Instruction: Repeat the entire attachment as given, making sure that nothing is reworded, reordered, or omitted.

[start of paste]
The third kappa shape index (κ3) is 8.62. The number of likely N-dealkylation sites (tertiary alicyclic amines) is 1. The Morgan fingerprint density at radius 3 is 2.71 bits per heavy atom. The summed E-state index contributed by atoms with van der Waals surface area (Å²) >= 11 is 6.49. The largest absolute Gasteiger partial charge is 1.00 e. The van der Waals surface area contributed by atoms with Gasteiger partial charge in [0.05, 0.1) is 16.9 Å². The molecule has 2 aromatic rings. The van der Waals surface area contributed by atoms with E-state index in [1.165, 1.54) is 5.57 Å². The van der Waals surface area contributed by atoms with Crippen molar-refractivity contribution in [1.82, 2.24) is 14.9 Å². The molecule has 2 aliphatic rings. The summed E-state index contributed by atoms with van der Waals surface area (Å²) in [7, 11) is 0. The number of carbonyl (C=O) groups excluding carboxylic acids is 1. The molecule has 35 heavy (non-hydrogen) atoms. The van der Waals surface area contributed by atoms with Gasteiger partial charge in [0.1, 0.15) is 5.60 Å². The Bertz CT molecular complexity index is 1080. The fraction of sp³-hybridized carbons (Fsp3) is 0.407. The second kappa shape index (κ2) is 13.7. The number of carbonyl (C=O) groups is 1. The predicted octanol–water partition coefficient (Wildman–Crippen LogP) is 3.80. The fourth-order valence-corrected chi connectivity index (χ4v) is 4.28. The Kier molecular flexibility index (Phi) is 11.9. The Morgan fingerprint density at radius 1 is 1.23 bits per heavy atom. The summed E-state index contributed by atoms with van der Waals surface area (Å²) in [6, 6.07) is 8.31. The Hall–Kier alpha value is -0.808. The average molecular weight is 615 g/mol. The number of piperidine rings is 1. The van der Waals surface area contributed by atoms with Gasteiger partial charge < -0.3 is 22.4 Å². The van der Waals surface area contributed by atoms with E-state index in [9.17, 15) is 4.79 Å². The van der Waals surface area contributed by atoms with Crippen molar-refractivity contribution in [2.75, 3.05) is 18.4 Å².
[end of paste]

The third kappa shape index (κ3) is 8.62. The number of likely N-dealkylation sites (tertiary alicyclic amines) is 1. The Morgan fingerprint density at radius 3 is 2.71 bits per heavy atom. The summed E-state index contributed by atoms with van der Waals surface area (Å²) >= 11 is 6.49. The largest absolute Gasteiger partial charge is 1.00 e. The van der Waals surface area contributed by atoms with Gasteiger partial charge in [0.05, 0.1) is 16.9 Å². The molecule has 2 aromatic rings. The van der Waals surface area contributed by atoms with E-state index in [1.165, 1.54) is 5.57 Å². The van der Waals surface area contributed by atoms with Crippen molar-refractivity contribution in [1.82, 2.24) is 14.9 Å². The molecule has 2 aliphatic rings. The summed E-state index contributed by atoms with van der Waals surface area (Å²) in [7, 11) is 0. The number of carbonyl (C=O) groups excluding carboxylic acids is 1. The molecule has 35 heavy (non-hydrogen) atoms. The van der Waals surface area contributed by atoms with Gasteiger partial charge in [0.1, 0.15) is 5.60 Å². The Bertz CT molecular complexity index is 1080. The fraction of sp³-hybridized carbons (Fsp3) is 0.407. The second kappa shape index (κ2) is 13.7. The number of carbonyl (C=O) groups is 1. The predicted octanol–water partition coefficient (Wildman–Crippen LogP) is 3.80. The fourth-order valence-corrected chi connectivity index (χ4v) is 4.28. The Kier molecular flexibility index (Phi) is 11.9. The Morgan fingerprint density at radius 1 is 1.23 bits per heavy atom. The summed E-state index contributed by atoms with van der Waals surface area (Å²) in [6, 6.07) is 8.31. The Hall–Kier alpha value is -0.808. The average molecular weight is 615 g/mol. The number of piperidine rings is 1. The van der Waals surface area contributed by atoms with Gasteiger partial charge < -0.3 is 22.4 Å². The van der Waals surface area contributed by atoms with E-state index in [9.17, 15) is 4.79 Å². The van der Waals surface area contributed by atoms with Crippen molar-refractivity contribution in [2.75, 3.05) is 18.4 Å².